Is there a role for the tumor cell integrin αIIbβ3 and cytoskeleton in tumor cell-platelet interaction?

Hemi Chopra, Jozsef Timar, X. Rong, Irma M. Grossi, James S. Hatfield, Suzanne E.G. Fligiel, Catherine A. Finch, John D. Taylor, Kenneth V. Honn

Research output: Contribution to journalArticle

37 Citations (Scopus)

Abstract

In vitro tumor cell-platelet interaction was examined using B16 amelanotic (B16a) melanoma cells. These tumor cells express the αIIbβ3-type cytoadhesin. Aggregation studies demonstrated that tumor cell surface αIIbβ3 mediates the recognition of platelets since pretreatment of tumor cells with antibody against αIIbβ3 prevents platelet-tumor cell interaction as well as platelet activation measured by aggregometry, platelet eicosanoid metabolism and ultrastructural analysis. In B16a cells, disruption of the microfilaments and intermediate filaments inhibits mobility of αIIbβ3 on the cell surface. Microtubules do not play a role in receptor mobility, because B16a cells do not possess well-defined microtubules in interphase and colchicine does not affect receptor mobility. Disruption of microfilaments or intermediate filaments results in an inhibition of tumor cell-platelet interaction as evidenced by aggregometry studies and ultrastructural analysis. We suggest that platelet interaction with tumor cells begins with αIIbβ3-mediated receptor recognition followed by not only platelet activation but also microfilament- and vimentin intermediate filament-dependent tumor cell activation.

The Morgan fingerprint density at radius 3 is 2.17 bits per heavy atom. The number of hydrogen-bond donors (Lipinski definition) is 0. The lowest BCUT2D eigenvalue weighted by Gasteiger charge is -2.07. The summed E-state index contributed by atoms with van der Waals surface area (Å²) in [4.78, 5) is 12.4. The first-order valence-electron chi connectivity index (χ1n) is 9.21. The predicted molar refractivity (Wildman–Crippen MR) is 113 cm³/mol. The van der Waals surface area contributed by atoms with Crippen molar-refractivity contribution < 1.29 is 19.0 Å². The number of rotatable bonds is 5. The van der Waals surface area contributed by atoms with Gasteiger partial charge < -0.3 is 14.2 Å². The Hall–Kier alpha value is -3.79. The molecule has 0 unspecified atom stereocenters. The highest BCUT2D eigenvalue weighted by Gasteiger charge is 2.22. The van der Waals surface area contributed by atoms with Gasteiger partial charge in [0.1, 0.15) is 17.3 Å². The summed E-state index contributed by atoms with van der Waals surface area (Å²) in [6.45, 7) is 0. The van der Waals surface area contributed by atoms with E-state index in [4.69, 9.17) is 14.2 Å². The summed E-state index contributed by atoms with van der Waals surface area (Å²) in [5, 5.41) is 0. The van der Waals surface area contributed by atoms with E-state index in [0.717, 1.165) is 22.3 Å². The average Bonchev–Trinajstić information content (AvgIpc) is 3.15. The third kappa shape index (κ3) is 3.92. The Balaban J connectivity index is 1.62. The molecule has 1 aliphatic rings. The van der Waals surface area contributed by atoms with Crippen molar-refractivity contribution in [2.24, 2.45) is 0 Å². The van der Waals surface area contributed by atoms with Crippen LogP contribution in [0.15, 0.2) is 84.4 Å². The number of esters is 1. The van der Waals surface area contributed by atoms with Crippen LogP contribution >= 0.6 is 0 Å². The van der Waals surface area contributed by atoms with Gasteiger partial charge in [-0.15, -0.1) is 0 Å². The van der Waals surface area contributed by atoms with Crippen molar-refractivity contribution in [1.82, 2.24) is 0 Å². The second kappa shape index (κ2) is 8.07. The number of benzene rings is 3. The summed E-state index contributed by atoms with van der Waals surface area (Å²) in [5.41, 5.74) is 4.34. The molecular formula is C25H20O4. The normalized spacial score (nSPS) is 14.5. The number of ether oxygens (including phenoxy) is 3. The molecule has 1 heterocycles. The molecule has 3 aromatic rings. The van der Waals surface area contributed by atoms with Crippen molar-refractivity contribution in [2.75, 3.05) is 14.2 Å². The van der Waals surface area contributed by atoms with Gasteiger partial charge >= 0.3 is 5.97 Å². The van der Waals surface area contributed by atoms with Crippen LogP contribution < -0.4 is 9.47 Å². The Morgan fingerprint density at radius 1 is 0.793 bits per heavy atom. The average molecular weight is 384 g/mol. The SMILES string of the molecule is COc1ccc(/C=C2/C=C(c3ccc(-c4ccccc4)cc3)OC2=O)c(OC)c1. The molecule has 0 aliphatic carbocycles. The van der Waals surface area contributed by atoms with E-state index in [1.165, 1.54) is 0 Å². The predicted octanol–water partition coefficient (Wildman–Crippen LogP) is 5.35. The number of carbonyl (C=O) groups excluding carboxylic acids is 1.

Original languageEnglish
Pages (from-to)125-137
Number of pages13
JournalClinical & Experimental Metastasis
Volume10
Issue number2
DOIs
Publication statusPublished - Mar 1 1992

Keywords

  • B16a melanoma
  • cytoskeleton
  • intermediate filaments
  • microfilaments
  • tumor cell-induced platelet aggregation
  • αβ integrin

ASJC Scopus subject areas

  • Oncology
  • Cancer Research

Fingerprint Dive into the research topics of 'Is there a role for the tumor cell integrin α<sub>IIb</sub>β<sub>3</sub> and cytoskeleton in tumor cell-platelet interaction?'. Together they form a unique fingerprint.

  • Cite this

    Chopra, H., Timar, J., Rong, X., Grossi, I. M., Hatfield, J. S., Fligiel, S. E. G., Finch, C. A., Taylor, J. D., & Honn, K. V. (1992). Is there a role for the tumor cell integrin αIIbβ3 and cytoskeleton in tumor cell-platelet interaction? Clinical & Experimental Metastasis, 10(2), 125-137. https://doi.org/10.1007/BF00114589